I have really enjoyed this process of being the songwriter as well as the drummer. The most amazing part for me has been my evolution as a drummer during this demo phase. You learn so much when you create! Every chance I get to sit down and hone a piece that I heard in my head is such a trip. It kind of snowballs at times where I will be working on a groove and boom I make a “mistake” and out pops this really cool idea. The songwriting process is an amazing learning experience and for me a really important part of becoming a better musician. I play a little piano and bass, so I look forward to getting better at those instruments as well.
I can’t really think of a time when I sat behind the kit and felt more authentically Sean that I do lately. Coming from a background of playing in cover and tribute bands, it really gives me so much more respect for the musicians I emulated and idolized. Musicians like John Bonham, Stewart Copeland, Bob Marley, Alanis Morrisette, these are true artists who have had the high honor of expressing these thoughts and ideas that come from seemingly nowhere, and they are able to influence us by truly expressing themselves. That takes courage. To be an artist you have to make yourself vulnerable and it is not always a comfortable task.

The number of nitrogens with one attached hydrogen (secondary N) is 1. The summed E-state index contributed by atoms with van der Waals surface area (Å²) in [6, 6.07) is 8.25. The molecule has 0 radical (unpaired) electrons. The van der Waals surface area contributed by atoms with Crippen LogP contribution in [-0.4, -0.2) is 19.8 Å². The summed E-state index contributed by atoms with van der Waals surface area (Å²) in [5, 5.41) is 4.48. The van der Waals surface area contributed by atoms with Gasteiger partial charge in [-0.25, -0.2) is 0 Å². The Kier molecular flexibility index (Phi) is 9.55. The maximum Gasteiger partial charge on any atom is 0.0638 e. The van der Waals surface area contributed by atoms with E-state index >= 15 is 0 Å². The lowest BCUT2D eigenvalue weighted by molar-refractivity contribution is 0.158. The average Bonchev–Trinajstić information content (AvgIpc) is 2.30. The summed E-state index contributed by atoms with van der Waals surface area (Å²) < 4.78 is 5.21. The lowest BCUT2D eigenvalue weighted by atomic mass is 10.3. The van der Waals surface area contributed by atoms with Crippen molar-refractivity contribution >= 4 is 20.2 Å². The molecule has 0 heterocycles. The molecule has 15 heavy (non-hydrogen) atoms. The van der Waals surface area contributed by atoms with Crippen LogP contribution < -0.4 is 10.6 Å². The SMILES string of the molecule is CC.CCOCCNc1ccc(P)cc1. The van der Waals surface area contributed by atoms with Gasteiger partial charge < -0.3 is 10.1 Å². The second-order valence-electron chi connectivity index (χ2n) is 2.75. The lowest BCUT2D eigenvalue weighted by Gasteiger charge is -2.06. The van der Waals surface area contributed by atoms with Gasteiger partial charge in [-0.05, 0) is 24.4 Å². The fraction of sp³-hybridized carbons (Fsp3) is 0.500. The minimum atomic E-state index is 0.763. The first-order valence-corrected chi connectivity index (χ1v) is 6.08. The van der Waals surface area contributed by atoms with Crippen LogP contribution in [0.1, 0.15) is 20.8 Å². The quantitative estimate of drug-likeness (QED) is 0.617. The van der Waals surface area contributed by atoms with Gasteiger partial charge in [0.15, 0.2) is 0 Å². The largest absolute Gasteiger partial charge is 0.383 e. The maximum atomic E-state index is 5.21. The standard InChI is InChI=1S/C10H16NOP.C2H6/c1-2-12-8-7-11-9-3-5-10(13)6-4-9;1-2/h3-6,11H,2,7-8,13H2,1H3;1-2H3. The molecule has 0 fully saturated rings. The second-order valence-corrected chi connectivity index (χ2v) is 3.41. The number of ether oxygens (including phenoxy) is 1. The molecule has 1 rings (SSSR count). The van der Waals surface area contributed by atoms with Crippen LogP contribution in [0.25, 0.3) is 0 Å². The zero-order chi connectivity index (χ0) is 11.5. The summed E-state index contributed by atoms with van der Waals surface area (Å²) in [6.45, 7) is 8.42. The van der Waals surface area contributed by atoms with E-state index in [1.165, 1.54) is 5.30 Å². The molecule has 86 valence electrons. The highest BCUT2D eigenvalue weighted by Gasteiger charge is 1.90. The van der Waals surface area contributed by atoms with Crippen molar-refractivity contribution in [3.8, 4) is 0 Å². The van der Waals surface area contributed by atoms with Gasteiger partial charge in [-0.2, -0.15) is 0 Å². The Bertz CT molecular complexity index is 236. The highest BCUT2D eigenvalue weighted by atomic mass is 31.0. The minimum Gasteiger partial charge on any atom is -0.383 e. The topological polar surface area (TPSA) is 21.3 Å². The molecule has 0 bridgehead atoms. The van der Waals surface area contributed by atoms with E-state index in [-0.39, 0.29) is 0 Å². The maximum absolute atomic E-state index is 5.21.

Readers will definitely have the chance to hear The Mitchells stuff in the very near future. Think Peter Gabriel meets Motown meets Led Zeppelin—Jill is an amazing vocalist. The rabbit hole is really deep when it comes to the long term plans of The Black Page and The Mitchells. Let’s just say aside from our upcoming album and new Black Page website, there is another entity on the horizon (the third and biggest piece to the puzzle) that will be something really unique to the music industry.
What is in store for The Black Page 2011-12?
The magazine will be taking a whole new turn once again. As of this issue, The Black Page will once again receive a makeover and a format change. We can’t let the cat out of the bag, but there are some incredible changes in store and the next issue will look entirely different. I am really excited to reveal the new site. I think everyone will love it. We will keep the old site posted until the new website is up. We have an incredible interview to begin the new phase of The Black Page and a ton of great stuff in store for the future. I can’t give you an exact date for the new website, but it won’t be long...I will keep everyone posted.
What I can say is this, from day one I have always wanted this magazine to reach a global audience in an effort to spread the passion and artistry of drumming. While our new format will involve a level of advertising revenue, everyone who has contributed to the magazine thus far has not made a dime, including myself. That speaks volumes about Jayson, Ryan, Doc and Jill as people. I am forever in their debt. What little revenue has been made has been taken up by the cost to maintain the magazine. It is my intent to hold the integrity of the words written on these pages above all else, while creating a catalyst through which all drummers will be able to realize that boundaries and fear have no place in the goals they seek. Our new format will epitomize the global village and continue to promote the boundless promise that comes from the courage in following your heart. We are forever here for the passion of drumming. Stay tuned.
About the Author
Matt Parnell is a drummer and freelance writer from Vancouver, Canada.